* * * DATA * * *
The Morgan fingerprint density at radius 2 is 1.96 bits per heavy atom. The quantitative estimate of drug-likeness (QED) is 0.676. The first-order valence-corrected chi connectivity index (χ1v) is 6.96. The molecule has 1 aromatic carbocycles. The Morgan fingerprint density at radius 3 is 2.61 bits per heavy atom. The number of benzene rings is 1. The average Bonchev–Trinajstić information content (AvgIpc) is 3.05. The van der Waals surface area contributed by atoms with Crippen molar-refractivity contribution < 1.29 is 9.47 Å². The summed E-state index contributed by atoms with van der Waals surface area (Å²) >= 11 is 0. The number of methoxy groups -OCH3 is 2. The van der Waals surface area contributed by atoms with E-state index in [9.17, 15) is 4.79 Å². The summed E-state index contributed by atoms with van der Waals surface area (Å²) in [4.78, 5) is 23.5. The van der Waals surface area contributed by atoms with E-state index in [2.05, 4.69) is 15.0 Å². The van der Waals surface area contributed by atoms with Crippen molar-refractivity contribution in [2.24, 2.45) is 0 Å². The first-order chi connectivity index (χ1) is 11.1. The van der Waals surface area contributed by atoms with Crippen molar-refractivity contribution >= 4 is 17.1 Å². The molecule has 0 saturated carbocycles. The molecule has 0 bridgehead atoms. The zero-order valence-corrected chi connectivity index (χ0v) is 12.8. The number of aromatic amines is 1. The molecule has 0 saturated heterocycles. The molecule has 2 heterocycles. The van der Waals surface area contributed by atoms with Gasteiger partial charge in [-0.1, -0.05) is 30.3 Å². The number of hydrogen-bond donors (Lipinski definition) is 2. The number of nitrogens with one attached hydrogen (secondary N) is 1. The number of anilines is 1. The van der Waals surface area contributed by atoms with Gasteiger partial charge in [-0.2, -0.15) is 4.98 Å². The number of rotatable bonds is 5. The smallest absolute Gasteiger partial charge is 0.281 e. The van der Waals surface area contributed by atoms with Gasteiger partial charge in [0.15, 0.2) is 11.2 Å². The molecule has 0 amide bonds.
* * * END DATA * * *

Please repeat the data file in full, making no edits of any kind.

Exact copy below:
The Morgan fingerprint density at radius 2 is 1.96 bits per heavy atom. The quantitative estimate of drug-likeness (QED) is 0.676. The first-order valence-corrected chi connectivity index (χ1v) is 6.96. The molecule has 1 aromatic carbocycles. The Morgan fingerprint density at radius 3 is 2.61 bits per heavy atom. The number of benzene rings is 1. The average Bonchev–Trinajstić information content (AvgIpc) is 3.05. The van der Waals surface area contributed by atoms with Crippen molar-refractivity contribution < 1.29 is 9.47 Å². The summed E-state index contributed by atoms with van der Waals surface area (Å²) >= 11 is 0. The number of methoxy groups -OCH3 is 2. The van der Waals surface area contributed by atoms with E-state index in [9.17, 15) is 4.79 Å². The summed E-state index contributed by atoms with van der Waals surface area (Å²) in [4.78, 5) is 23.5. The van der Waals surface area contributed by atoms with E-state index in [2.05, 4.69) is 15.0 Å². The van der Waals surface area contributed by atoms with Crippen molar-refractivity contribution in [2.24, 2.45) is 0 Å². The first-order chi connectivity index (χ1) is 11.1. The van der Waals surface area contributed by atoms with Crippen molar-refractivity contribution >= 4 is 17.1 Å². The molecule has 0 saturated carbocycles. The molecule has 0 bridgehead atoms. The zero-order valence-corrected chi connectivity index (χ0v) is 12.8. The number of aromatic amines is 1. The molecule has 0 saturated heterocycles. The molecule has 2 heterocycles. The van der Waals surface area contributed by atoms with Gasteiger partial charge in [-0.1, -0.05) is 30.3 Å². The number of hydrogen-bond donors (Lipinski definition) is 2. The number of nitrogens with one attached hydrogen (secondary N) is 1. The number of anilines is 1. The van der Waals surface area contributed by atoms with Gasteiger partial charge in [-0.2, -0.15) is 4.98 Å². The number of rotatable bonds is 5. The smallest absolute Gasteiger partial charge is 0.281 e. The van der Waals surface area contributed by atoms with Gasteiger partial charge in [0.15, 0.2) is 11.2 Å². The molecule has 0 amide bonds.